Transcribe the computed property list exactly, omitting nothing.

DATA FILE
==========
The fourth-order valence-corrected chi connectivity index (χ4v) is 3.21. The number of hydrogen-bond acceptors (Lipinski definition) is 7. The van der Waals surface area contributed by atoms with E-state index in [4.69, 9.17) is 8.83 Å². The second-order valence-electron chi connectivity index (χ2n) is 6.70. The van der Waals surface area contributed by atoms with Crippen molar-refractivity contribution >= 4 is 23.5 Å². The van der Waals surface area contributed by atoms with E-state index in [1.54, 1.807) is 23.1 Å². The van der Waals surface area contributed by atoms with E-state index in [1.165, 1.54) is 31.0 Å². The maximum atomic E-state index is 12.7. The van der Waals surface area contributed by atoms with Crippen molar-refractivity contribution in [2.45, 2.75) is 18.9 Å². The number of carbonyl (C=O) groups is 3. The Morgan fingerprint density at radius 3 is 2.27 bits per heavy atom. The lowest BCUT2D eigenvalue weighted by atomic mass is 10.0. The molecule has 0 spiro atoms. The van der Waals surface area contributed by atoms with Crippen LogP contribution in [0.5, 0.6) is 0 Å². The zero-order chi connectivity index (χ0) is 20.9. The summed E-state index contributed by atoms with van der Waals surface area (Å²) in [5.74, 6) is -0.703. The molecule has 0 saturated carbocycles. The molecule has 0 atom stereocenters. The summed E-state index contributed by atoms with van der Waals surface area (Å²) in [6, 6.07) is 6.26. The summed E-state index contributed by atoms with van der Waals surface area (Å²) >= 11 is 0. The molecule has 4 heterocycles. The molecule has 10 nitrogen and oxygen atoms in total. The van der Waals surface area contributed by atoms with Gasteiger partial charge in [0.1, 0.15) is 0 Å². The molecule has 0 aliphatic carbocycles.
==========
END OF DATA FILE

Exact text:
The fourth-order valence-corrected chi connectivity index (χ4v) is 3.21. The number of hydrogen-bond acceptors (Lipinski definition) is 7. The van der Waals surface area contributed by atoms with E-state index in [4.69, 9.17) is 8.83 Å². The second-order valence-electron chi connectivity index (χ2n) is 6.70. The van der Waals surface area contributed by atoms with Crippen molar-refractivity contribution >= 4 is 23.5 Å². The van der Waals surface area contributed by atoms with E-state index in [1.54, 1.807) is 23.1 Å². The van der Waals surface area contributed by atoms with E-state index in [1.165, 1.54) is 31.0 Å². The maximum atomic E-state index is 12.7. The van der Waals surface area contributed by atoms with Crippen molar-refractivity contribution in [2.45, 2.75) is 18.9 Å². The number of carbonyl (C=O) groups is 3. The Morgan fingerprint density at radius 3 is 2.27 bits per heavy atom. The lowest BCUT2D eigenvalue weighted by atomic mass is 10.0. The molecule has 0 spiro atoms. The van der Waals surface area contributed by atoms with Crippen LogP contribution in [0.5, 0.6) is 0 Å². The zero-order chi connectivity index (χ0) is 20.9. The summed E-state index contributed by atoms with van der Waals surface area (Å²) in [5.74, 6) is -0.703. The molecule has 0 saturated carbocycles. The molecule has 0 atom stereocenters. The summed E-state index contributed by atoms with van der Waals surface area (Å²) in [6, 6.07) is 6.26. The summed E-state index contributed by atoms with van der Waals surface area (Å²) >= 11 is 0. The molecule has 4 heterocycles. The molecule has 10 nitrogen and oxygen atoms in total. The van der Waals surface area contributed by atoms with Gasteiger partial charge in [0.1, 0.15) is 0 Å². The molecule has 0 aliphatic carbocycles.